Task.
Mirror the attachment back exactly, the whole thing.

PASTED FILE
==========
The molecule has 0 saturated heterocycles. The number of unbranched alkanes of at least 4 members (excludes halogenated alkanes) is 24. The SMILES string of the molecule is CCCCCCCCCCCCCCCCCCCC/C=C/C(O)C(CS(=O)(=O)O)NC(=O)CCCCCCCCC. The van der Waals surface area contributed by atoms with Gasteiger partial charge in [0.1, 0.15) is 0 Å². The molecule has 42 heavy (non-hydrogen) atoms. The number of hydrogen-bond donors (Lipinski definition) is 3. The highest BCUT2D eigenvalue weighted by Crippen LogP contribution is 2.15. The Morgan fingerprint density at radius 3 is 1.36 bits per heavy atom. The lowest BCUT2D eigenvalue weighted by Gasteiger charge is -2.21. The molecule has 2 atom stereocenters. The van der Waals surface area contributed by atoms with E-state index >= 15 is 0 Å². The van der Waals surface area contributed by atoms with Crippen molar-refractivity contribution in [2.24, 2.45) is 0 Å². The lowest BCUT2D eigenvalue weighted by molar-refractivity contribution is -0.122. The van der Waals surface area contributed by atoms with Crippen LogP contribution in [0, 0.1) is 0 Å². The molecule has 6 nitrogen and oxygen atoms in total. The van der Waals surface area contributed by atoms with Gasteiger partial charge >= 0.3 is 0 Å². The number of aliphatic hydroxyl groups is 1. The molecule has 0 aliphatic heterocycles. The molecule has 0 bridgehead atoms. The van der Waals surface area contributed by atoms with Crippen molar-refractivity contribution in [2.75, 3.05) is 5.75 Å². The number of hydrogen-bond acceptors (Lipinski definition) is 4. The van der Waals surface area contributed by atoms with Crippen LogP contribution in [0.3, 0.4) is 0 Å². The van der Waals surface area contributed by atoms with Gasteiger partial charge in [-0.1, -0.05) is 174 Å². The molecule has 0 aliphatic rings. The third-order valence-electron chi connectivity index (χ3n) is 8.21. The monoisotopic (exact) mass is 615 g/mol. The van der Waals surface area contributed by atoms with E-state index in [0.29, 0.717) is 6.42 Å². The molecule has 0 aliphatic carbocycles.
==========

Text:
The molecule has 0 saturated heterocycles. The number of unbranched alkanes of at least 4 members (excludes halogenated alkanes) is 24. The SMILES string of the molecule is CCCCCCCCCCCCCCCCCCCC/C=C/C(O)C(CS(=O)(=O)O)NC(=O)CCCCCCCCC. The van der Waals surface area contributed by atoms with Gasteiger partial charge in [0.1, 0.15) is 0 Å². The molecule has 42 heavy (non-hydrogen) atoms. The number of hydrogen-bond donors (Lipinski definition) is 3. The highest BCUT2D eigenvalue weighted by Crippen LogP contribution is 2.15. The Morgan fingerprint density at radius 3 is 1.36 bits per heavy atom. The lowest BCUT2D eigenvalue weighted by Gasteiger charge is -2.21. The molecule has 2 atom stereocenters. The van der Waals surface area contributed by atoms with E-state index >= 15 is 0 Å². The van der Waals surface area contributed by atoms with Crippen molar-refractivity contribution in [2.24, 2.45) is 0 Å². The lowest BCUT2D eigenvalue weighted by molar-refractivity contribution is -0.122. The van der Waals surface area contributed by atoms with Crippen LogP contribution in [0, 0.1) is 0 Å². The molecule has 6 nitrogen and oxygen atoms in total. The van der Waals surface area contributed by atoms with Gasteiger partial charge >= 0.3 is 0 Å². The number of aliphatic hydroxyl groups is 1. The molecule has 0 aliphatic heterocycles. The molecule has 0 bridgehead atoms. The van der Waals surface area contributed by atoms with Crippen molar-refractivity contribution in [2.75, 3.05) is 5.75 Å². The number of hydrogen-bond acceptors (Lipinski definition) is 4. The van der Waals surface area contributed by atoms with Crippen LogP contribution in [0.3, 0.4) is 0 Å². The van der Waals surface area contributed by atoms with Gasteiger partial charge in [-0.1, -0.05) is 174 Å². The molecule has 0 aliphatic rings. The third-order valence-electron chi connectivity index (χ3n) is 8.21. The monoisotopic (exact) mass is 615 g/mol. The van der Waals surface area contributed by atoms with E-state index in [0.29, 0.717) is 6.42 Å². The molecule has 0 aliphatic carbocycles.